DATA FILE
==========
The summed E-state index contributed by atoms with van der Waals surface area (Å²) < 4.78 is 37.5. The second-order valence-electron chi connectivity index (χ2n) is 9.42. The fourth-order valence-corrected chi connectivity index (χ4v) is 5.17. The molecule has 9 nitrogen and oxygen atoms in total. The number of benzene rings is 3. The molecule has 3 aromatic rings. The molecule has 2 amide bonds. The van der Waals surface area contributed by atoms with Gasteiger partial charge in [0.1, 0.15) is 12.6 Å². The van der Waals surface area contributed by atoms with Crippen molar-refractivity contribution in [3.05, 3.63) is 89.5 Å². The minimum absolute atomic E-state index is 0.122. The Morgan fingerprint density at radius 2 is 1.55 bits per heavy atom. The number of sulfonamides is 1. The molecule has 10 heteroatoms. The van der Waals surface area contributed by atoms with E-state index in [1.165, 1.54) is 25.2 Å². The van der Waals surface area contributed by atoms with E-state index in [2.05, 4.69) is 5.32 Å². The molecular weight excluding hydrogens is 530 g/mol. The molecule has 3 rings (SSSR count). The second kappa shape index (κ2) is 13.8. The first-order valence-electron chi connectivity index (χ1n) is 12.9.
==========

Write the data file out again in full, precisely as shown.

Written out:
The summed E-state index contributed by atoms with van der Waals surface area (Å²) < 4.78 is 37.5. The second-order valence-electron chi connectivity index (χ2n) is 9.42. The fourth-order valence-corrected chi connectivity index (χ4v) is 5.17. The molecule has 9 nitrogen and oxygen atoms in total. The number of benzene rings is 3. The molecule has 3 aromatic rings. The molecule has 2 amide bonds. The van der Waals surface area contributed by atoms with Gasteiger partial charge in [0.1, 0.15) is 12.6 Å². The van der Waals surface area contributed by atoms with Crippen molar-refractivity contribution in [3.05, 3.63) is 89.5 Å². The minimum absolute atomic E-state index is 0.122. The Morgan fingerprint density at radius 2 is 1.55 bits per heavy atom. The number of sulfonamides is 1. The molecule has 10 heteroatoms. The van der Waals surface area contributed by atoms with E-state index in [1.165, 1.54) is 25.2 Å². The van der Waals surface area contributed by atoms with E-state index in [2.05, 4.69) is 5.32 Å². The molecular weight excluding hydrogens is 530 g/mol. The molecule has 3 rings (SSSR count). The second kappa shape index (κ2) is 13.8. The first-order valence-electron chi connectivity index (χ1n) is 12.9.